It’s really a win win and means you feel like you’ve covered that city properly. Of course, we all want tours that span over several cities or countries performing at killer venues with a staff to support all our administration…. but that requires having an audience and trust me, even massive bands started off this way.
How To Promote A Concert
Do all the free stuff first
- Upload Gig to Songkick (pulls the shows to the gigs widget on my website/ tells ppl on the Songkick platform and Google)
- Add a banner to the home page of my website
- Create a blog post around the show (text and pics)
- Email newsletter out about the show to my list
Do paid stuff next and stick to a budget
- Create FB Event
- Create FB Ad promoting the show.
- Create FB posts for my music page (schedule them in advance to make it easier)
- Create Instagram picture to promote the show (or a flatlay of the posters)
- Take a photo of your outfit/ hair/ makeup for the show
- Do a quicky video of you singing to promote the show
- Do a couple showing lyrics, or sheet music or your posters… be creative!
- Insta live of you talking about the show
- VLOG: Shopping for my outfit/ rehearsing with the band (or whatever – just vlog something!)
- Create A5 flyers: send to venue
- Create A3 posters: get a street promo team to distribute them for you
- Send a press release to your key list of media
- Upload your event to free gig listing sites
- Send a personalised invitation to key media
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Thank you so much for this. Im a jazz/soul singer and looking to up my gigs this year 2014. This was so helpful.
I need help. I dont know any other acts. I need more and I am willing to give my all into music. Whatever you need: written songs, duets, another act etc….
I recommend joining local music organisations and start going along to their social nights to meet other musicians. Its a great place to start.
I hope that helps!
Im a singer and im looking for somebody to work with heres my number if you want to talk 07919177327
Sounds like a whole lot of advice that would work anywhere but Los Angeles . lots of luck getting a booking manager with no experience here. three times the luck trying to call up a cafe or club and just get a gig like that. but none of this advice will work in the real world
Hi Chris, Thanks for your comment, but I have to ask; have you actually tried using the strategies I’ve spoken about? I am a working musician and have performed all over the world – the USA included and I only post advice on things that I’ve tried myself and know work. If you’re not having any luck maybe rethink how you are approaching people. Its all about relationships at the end of the day. Nicola
Thank you very much for sharing these tips. I’m a jazz singer and where I’m based (London) there’s lots of singers and little jazz circles and it’s hard to break through from one to another, especially if you’re unknown. I stopped trying to get gigs – it was so depressing – just worked on improving my voice and expanding my repertoire. I think your ideas about building relationships are really helpful and am definitely going to try some of these tips and see if they make a difference.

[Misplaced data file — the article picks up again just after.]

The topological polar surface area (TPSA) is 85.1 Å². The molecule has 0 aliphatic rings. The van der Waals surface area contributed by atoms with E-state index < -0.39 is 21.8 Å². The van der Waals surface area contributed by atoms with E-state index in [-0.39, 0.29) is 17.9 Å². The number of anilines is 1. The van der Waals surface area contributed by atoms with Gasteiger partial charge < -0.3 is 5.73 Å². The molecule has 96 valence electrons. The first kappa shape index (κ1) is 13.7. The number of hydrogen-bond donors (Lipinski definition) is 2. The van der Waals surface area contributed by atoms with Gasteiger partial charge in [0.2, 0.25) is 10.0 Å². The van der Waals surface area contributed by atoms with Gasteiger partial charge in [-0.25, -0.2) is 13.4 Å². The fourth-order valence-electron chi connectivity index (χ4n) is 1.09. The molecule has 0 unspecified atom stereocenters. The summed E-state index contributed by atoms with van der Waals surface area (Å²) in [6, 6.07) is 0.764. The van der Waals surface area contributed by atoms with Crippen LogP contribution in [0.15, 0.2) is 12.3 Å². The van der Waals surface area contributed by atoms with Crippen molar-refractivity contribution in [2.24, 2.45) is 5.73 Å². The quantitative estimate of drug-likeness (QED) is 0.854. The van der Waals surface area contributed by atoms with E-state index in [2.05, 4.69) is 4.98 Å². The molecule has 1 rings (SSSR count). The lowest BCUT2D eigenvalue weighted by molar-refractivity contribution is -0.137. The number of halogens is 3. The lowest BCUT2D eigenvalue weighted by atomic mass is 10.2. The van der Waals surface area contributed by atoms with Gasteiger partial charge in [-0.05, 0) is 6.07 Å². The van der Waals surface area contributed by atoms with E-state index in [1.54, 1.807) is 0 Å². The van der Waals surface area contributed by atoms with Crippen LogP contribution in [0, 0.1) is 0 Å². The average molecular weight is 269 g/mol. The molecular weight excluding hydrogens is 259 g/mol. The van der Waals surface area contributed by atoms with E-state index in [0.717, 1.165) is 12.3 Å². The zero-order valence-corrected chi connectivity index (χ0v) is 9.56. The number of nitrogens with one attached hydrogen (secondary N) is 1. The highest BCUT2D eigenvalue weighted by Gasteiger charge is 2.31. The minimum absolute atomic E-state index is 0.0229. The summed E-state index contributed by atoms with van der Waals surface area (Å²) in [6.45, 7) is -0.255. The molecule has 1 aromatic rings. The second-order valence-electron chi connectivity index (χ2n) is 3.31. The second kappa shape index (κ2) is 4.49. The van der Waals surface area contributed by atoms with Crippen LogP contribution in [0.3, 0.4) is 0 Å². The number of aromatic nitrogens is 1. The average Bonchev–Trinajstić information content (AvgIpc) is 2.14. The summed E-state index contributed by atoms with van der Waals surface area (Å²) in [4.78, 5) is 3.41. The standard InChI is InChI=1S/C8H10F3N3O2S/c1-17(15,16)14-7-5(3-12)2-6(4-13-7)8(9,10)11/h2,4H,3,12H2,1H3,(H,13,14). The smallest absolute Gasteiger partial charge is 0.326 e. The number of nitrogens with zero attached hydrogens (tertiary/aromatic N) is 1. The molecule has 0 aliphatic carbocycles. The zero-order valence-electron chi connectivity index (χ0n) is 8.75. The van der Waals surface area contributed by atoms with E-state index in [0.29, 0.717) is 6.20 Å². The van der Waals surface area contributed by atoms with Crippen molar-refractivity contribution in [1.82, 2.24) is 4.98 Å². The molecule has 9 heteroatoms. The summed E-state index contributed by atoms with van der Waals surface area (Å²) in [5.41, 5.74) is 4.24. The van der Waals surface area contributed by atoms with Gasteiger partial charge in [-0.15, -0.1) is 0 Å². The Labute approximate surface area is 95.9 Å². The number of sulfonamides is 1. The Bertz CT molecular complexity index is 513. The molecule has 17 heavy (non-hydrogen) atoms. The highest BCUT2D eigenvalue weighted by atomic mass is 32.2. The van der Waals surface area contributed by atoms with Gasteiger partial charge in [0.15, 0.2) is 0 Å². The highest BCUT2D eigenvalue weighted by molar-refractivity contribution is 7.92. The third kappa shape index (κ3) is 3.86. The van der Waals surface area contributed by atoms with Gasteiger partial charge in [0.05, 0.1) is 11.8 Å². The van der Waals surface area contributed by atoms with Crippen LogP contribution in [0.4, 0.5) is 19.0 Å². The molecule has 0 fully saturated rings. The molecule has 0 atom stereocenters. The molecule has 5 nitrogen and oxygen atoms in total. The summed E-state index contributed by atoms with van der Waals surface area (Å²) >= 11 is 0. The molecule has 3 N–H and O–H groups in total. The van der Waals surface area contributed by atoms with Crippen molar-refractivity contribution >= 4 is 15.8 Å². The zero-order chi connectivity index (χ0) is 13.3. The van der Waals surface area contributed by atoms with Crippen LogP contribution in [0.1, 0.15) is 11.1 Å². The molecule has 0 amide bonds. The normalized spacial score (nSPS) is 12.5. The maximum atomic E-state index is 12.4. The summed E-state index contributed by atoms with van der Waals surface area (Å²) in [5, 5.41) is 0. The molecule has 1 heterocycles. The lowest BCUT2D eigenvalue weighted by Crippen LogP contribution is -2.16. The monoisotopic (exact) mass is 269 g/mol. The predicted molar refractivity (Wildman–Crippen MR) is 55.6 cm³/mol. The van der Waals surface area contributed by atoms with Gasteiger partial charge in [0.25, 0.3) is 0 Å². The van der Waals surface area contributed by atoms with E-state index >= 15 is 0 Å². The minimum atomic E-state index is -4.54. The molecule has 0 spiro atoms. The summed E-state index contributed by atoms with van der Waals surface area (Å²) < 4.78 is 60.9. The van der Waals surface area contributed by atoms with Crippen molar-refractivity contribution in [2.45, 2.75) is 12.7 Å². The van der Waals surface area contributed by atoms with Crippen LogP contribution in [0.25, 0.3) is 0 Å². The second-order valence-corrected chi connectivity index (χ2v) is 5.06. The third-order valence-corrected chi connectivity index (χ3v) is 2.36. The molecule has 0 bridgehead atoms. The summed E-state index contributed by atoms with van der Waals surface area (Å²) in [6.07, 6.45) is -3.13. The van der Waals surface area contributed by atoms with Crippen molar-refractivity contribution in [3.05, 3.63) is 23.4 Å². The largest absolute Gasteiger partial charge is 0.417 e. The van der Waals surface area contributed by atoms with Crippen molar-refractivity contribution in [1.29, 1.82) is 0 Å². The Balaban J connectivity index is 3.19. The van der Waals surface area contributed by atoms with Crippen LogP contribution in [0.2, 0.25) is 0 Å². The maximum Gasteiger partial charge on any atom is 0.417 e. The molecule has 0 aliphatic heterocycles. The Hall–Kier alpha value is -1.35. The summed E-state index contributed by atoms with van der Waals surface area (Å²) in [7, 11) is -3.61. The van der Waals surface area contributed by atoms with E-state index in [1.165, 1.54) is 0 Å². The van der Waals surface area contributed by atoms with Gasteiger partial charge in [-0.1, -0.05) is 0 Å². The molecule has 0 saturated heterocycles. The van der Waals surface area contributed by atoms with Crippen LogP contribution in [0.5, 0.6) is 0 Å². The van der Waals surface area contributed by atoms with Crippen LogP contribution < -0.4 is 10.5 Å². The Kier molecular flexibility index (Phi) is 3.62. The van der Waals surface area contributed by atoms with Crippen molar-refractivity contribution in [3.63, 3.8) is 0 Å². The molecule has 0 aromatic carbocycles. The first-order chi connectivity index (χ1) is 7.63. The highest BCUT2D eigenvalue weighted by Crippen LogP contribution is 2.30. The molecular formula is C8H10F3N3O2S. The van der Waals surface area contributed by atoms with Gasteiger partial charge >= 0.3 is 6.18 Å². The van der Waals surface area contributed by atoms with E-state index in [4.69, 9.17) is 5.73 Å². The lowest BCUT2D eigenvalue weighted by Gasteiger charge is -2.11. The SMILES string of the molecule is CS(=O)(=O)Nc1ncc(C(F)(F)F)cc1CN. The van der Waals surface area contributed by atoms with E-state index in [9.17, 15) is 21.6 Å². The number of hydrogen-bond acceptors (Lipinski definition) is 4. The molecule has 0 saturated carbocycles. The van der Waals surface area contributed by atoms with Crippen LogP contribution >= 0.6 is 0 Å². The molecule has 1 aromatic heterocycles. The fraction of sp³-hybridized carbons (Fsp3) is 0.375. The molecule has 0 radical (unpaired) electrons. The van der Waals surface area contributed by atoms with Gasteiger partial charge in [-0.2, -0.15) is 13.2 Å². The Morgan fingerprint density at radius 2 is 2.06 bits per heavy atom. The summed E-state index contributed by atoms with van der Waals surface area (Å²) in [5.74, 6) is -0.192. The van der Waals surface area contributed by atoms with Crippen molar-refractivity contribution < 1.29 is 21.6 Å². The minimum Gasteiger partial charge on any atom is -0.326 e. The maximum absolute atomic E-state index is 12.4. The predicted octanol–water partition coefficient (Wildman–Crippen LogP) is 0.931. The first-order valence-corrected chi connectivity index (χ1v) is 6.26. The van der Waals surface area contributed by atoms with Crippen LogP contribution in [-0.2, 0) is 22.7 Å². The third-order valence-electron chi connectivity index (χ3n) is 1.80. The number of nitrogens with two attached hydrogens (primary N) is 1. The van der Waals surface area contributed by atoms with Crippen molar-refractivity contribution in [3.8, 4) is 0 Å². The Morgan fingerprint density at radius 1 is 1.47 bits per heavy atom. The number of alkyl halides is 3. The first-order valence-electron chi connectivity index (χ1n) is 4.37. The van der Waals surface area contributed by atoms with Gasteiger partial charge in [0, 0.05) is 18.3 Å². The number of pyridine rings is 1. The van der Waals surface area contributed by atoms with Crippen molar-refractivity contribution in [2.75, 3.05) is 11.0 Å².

I would love to pick your brain. I’m a full-time jazz vocalist, between one thing and another. It started out doing odd senior homes with a friend in those circles booking me here and there, then I got desperate between the crappy flexible jobs I was doing while auditioning (as an actress, mostly, was always told I was too heavy to be a singer. By jerks I listened to). So I started taking it to the streets, busking in a nice, safe area (Laguna Beach) and that led to more gigs. I work with tracks and my own system and I book enough to pay the bills, between two weekly restaurants, four senior homes a month, and private parties. But I’m starting to get a little “is that all there is?” about the whole thing. It’s been eight years now and I feel like I’m standing still. Don’t get me wrong. I am grateful to be working so much, especially as I’m not what you’d consider commercially attractive. I fear I am getting complacent and even a little bored. Getting gigs isn’t hard, but reaching a wider audience feels impossible. I feel like there’s a next step I should be taking to up my game, my asking price, bigger and better venues, even getting a real band behind me would feel great. But with this being very DIY and solo on my part, I don’t have connections or know where to start. It’s not an industry I’d ever thought I’d be in, realistically. I often meet musicians who say they want to jam or people who claim they “know people” and take my CD. But everyone flakes out in the end. I mean, it’s not like I’m depending on them. I just keep busking and gigging and hope for the best. But I just feel like I should be more proactive.
April, this is a FANTASTIC question. Its exactly how I felt about 2 years ago. I’ll do a video answering this for you soon. xx